this activity stopped cold after a security audit at the offending
U.S. agencies.  It's possible that the story was apocryphal, but I
sort of doubt it.  The economic intelligence apparatus of foreign
intelligence services was the place to be if you wanted to find
yourself in the good graces of your nation-state.  (It's not an
accident that Nikolay Patolichev, once the Soviet Union's Foreign
Trade Minister, led the pack having been awarded the Order of Lenin
twelve times).

Of course, drafting otherwise independent-appearing private
enterprises to the purposes of the state was popular then (the CIA
would routinely interview U.S. businessmen and businesswomen after
trips to jurisdictions of interest, and leverage their presence in
foreign lands to their own advantage), and appears even more popular now.

I won't belabor the point (made long ago and loudly by Kate Martin,
only to fall upon decidedly deaf ears) that U.S. Courts generally
refuse to examine the legality of collection of inculpatory evidence
that is dropped into their lap- but it is important to at least
acknowledge.  Again, those of us shocked by those revelations (that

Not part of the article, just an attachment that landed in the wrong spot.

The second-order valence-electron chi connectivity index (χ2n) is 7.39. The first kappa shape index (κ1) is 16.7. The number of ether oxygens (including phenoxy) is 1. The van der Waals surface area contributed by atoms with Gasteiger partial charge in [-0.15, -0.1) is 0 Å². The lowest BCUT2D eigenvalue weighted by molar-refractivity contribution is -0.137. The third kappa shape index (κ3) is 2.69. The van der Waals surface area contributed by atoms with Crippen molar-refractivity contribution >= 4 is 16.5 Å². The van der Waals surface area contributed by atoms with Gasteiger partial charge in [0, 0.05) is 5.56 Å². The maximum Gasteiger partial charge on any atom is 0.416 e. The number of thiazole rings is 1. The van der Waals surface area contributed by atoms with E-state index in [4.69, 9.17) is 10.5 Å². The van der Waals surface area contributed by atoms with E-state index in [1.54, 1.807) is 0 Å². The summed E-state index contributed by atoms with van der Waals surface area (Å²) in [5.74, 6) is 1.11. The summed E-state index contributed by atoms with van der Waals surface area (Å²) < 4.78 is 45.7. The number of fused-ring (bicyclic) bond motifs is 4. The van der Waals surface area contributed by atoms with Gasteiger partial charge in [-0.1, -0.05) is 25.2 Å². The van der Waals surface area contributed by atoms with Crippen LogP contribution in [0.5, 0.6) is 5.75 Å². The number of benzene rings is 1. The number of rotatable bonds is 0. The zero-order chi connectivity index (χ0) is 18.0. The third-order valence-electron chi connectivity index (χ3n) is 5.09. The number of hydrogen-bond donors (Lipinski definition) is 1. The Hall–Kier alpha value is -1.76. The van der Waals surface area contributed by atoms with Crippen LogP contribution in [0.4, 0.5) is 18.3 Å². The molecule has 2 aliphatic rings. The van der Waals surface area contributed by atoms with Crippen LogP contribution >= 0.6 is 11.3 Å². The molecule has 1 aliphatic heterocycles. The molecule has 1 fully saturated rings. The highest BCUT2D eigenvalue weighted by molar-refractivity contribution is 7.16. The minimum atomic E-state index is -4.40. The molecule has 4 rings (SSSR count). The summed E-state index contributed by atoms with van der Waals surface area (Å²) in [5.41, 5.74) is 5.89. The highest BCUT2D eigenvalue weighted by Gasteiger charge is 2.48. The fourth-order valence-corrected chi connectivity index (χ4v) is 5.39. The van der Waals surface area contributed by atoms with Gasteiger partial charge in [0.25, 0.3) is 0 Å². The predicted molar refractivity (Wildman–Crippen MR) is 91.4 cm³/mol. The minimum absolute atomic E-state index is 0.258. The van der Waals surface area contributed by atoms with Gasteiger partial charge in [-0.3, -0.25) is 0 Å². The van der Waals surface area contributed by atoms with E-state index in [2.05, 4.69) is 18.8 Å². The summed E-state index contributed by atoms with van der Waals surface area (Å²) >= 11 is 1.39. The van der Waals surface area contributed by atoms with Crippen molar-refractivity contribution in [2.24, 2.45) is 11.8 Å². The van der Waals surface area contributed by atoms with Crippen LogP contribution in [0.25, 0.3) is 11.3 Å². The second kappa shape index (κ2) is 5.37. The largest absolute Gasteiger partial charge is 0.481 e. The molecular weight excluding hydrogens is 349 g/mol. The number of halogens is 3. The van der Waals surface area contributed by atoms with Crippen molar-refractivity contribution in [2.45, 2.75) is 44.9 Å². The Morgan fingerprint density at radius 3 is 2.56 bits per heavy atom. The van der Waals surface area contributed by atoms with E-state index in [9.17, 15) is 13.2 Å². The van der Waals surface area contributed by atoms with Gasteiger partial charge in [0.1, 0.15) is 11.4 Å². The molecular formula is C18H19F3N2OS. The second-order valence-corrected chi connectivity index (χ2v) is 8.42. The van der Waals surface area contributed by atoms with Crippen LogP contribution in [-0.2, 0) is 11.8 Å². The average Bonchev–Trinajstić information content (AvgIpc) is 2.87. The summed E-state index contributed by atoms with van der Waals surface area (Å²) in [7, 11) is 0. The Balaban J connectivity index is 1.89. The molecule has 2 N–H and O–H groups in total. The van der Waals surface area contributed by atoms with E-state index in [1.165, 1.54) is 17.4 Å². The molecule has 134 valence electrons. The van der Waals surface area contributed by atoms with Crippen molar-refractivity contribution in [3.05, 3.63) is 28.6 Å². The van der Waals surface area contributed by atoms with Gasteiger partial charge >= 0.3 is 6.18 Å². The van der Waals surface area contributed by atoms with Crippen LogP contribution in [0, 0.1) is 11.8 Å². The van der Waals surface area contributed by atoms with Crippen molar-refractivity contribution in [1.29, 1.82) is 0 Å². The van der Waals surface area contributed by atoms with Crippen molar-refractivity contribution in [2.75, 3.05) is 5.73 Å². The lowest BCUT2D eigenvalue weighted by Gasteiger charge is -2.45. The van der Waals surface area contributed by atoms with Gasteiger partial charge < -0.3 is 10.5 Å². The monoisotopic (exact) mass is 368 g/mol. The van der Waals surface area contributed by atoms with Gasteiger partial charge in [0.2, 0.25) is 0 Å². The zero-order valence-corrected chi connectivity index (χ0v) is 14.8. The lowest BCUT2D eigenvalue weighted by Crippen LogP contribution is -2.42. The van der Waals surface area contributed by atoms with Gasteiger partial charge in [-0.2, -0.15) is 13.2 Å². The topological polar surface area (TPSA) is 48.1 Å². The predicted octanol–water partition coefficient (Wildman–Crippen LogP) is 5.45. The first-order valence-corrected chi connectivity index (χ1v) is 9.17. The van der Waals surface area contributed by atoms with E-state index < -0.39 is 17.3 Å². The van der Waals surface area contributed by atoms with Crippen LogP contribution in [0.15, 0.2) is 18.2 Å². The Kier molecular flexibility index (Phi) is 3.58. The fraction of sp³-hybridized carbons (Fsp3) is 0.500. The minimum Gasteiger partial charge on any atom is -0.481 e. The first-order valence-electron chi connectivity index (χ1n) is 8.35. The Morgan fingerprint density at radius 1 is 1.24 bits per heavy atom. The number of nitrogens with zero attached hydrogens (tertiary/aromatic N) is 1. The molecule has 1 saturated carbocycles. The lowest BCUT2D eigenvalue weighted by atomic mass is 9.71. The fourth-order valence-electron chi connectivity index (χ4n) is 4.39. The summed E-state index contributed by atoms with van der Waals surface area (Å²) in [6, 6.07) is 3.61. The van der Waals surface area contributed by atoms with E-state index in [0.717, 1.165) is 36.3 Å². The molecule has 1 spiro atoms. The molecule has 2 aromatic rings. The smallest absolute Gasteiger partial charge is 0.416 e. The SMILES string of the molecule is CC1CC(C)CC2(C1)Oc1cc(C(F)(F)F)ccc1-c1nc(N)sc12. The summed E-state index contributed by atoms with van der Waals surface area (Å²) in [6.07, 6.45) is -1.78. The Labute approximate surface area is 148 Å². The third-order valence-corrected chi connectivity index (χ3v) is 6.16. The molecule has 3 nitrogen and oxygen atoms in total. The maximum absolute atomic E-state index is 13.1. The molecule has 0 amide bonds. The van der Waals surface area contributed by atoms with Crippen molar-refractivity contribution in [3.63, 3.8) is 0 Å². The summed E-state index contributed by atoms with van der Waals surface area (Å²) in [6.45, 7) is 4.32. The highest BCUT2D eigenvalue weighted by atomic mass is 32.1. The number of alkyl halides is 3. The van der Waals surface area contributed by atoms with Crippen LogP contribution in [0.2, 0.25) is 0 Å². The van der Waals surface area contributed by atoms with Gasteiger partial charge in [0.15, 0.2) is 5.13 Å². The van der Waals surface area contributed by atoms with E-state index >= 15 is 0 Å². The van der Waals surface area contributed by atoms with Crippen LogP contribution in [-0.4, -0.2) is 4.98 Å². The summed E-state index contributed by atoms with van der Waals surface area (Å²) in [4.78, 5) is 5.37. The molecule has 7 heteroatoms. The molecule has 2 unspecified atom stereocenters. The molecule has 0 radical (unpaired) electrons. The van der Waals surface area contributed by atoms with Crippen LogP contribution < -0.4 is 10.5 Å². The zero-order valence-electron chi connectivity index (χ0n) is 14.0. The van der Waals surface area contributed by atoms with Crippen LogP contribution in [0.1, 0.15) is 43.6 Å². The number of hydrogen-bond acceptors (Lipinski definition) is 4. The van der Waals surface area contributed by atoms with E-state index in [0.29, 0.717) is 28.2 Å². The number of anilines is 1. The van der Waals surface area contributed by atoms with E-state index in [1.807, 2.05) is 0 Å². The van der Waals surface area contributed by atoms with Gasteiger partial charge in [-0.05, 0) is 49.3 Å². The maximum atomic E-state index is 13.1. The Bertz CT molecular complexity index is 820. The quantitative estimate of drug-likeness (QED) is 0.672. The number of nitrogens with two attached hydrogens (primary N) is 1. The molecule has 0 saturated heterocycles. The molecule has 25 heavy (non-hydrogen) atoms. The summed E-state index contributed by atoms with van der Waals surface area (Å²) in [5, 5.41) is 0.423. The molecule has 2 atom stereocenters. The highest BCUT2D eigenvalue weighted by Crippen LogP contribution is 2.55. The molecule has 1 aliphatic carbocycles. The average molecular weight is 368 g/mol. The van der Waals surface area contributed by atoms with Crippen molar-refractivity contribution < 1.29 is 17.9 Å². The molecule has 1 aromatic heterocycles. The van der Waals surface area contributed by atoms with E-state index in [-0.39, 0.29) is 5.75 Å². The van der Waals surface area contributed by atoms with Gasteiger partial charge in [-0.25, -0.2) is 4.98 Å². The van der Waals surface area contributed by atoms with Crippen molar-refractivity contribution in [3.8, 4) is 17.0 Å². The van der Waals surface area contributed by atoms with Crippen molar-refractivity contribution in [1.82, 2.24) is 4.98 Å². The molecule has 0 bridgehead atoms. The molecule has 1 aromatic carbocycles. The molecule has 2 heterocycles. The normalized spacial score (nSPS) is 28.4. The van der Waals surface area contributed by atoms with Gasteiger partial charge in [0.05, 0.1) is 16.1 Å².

evidence of domestic crimes "accidentally" collected by intelligence
agencies would not necessarily be inadmissible) might feel awfully
stupid now that it seems that the NSA expressly retains or passes on
evidence of crimes unrelated to foreign intelligence activities or
terrorism, and that the DEA (presumably among others) routinely
engages what could fairly be called wholesale perjury to conceal the
source of such evidence from courts and defense counsel when it is
presented in support of criminal prosecutions.

Finally returning to the original topic (please forgive the diversion)
I think what is the most important element to understand is that what
was once opportunistic synergy between national intelligence agencies
and law enforcement agencies (here the War on Drugs was clearly the
camel's nose) has become Fusion Center level integration- and
bilateral information flow.  Don't take my word for it, just read some
of the Fusion Center testimony to various congressional committees-
this is their bread and butter.  Whichever asshole it was who first
blamed 911 on a lack of cooperation between law enforcement and
intelligence did a great deal of damage to the United States, but the